Consequently, the manner whereby GABAergic inhibitory interneurons disinhibit the descending noradrenergic pathways in the A7 may involve the following: opioidergic neurons projecting from the PAG to GABAergic inhibitory interneurons in the A7 (fig. 1, F ), GABAergic inhibitory interneurons projecting from the PAG directly to the noradrenergic neurons in the A7 (fig. 1, G ), and GABAergic inhibitory interneurons innervating excitatory interneurons within the PAG that project onto the noradrenergic neurons in the A7 (fig. 1, H ). 22In addition, because local opioidergic interneurons have been identified within the A7, there is another possible pathway: the excitatory neurons in the PAG projecting to the opioidergic inhibitory interneurons in the A7 (fig. 1, I ), which innervate the GABAergic inhibitory interneurons in the A7 (fig. 1, J ), thereby inhibiting the noradrenergic neurons (fig. 1, F ).
In the current study, we first examined the effect of naloxone, an opioid receptor antagonist, and muscimol, a γ-aminobutyric acid receptor type A agonist, microinjected into the PAG. Both naloxone and muscimol attenuated N2O-induced c-Fos expression in laminae III to IV (fig. 2), indicating that both agents inhibited the activity of the descending noradrenergic inhibitory neurons within the PAG. Because tonic inhibition of the descending noradrenergic inhibitory neurons was reestablished by this pretreatment, we suggest that the sites of action are at D and F on figure 1. Although the results from naloxone experiments corroborate findings of the previous studies, 12,13those from muscimol experiments are novel and provide a new insight on the involvement of GABAergic neurons in the PAG in the N2O-induced antinociceptive effect.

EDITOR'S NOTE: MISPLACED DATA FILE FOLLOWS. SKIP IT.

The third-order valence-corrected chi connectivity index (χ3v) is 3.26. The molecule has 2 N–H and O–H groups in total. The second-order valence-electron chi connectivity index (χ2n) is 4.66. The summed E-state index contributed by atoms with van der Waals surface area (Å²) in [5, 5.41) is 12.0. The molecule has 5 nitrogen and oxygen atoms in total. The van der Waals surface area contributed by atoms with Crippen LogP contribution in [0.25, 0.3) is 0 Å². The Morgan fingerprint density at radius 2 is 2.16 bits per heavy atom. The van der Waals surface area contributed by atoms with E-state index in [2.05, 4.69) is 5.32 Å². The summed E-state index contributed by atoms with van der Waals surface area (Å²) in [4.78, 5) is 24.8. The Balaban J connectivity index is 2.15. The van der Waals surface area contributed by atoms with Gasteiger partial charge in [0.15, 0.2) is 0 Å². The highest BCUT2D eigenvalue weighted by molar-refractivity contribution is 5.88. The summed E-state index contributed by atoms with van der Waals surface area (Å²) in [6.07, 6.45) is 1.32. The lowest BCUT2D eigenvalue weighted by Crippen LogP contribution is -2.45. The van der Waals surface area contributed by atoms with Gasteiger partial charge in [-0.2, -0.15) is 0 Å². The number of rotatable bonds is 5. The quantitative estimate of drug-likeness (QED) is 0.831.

As a next step, we examined the effect of naloxone and muscimol microinjected into the PAG on N2O-induced c-Fos expression in three major noradrenergic nuclei in the brain stem, i.e. , A7, locus caeruleus, and A5 (table 1). Pretreatment with both agents in the PAG restored c-Fos expression in the A7 to control level. However, the effects of pretreatment in the PAG less completely attenuated N2O-induced c-Fos expression in both the locus caeruleus and the A5. For example, in the locus caeruleus, both agents only partially attenuated N2O-induced c-Fos expression. In the A5, muscimol significantly attenuated N2O-induced c-Fos expression almost to the baseline level, but naloxone showed almost no effect. Because no dose–response studies were conducted, we are unable to distinguish whether the A7 differs from the A5 and locus caeruleus, qualitatively or quantitatively.